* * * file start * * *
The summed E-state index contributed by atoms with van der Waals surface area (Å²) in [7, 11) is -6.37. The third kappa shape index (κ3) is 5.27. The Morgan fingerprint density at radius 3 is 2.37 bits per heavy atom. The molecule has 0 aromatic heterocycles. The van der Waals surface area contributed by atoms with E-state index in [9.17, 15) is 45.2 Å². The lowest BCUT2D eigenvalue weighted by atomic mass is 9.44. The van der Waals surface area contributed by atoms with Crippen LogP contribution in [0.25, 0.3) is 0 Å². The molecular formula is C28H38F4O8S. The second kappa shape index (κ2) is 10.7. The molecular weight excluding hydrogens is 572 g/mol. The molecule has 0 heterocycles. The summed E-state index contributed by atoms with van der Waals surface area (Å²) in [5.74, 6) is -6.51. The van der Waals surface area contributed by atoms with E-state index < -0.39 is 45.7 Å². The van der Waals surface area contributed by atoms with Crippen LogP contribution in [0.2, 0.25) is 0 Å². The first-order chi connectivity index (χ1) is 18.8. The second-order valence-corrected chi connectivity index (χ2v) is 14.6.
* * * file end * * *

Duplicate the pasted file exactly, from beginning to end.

The summed E-state index contributed by atoms with van der Waals surface area (Å²) in [7, 11) is -6.37. The third kappa shape index (κ3) is 5.27. The Morgan fingerprint density at radius 3 is 2.37 bits per heavy atom. The molecule has 0 aromatic heterocycles. The van der Waals surface area contributed by atoms with E-state index in [9.17, 15) is 45.2 Å². The lowest BCUT2D eigenvalue weighted by atomic mass is 9.44. The van der Waals surface area contributed by atoms with Crippen LogP contribution in [0.25, 0.3) is 0 Å². The molecular formula is C28H38F4O8S. The second kappa shape index (κ2) is 10.7. The molecular weight excluding hydrogens is 572 g/mol. The molecule has 0 heterocycles. The summed E-state index contributed by atoms with van der Waals surface area (Å²) in [5.74, 6) is -6.51. The van der Waals surface area contributed by atoms with E-state index < -0.39 is 45.7 Å². The van der Waals surface area contributed by atoms with Crippen LogP contribution in [0.2, 0.25) is 0 Å². The first-order chi connectivity index (χ1) is 18.8. The second-order valence-corrected chi connectivity index (χ2v) is 14.6.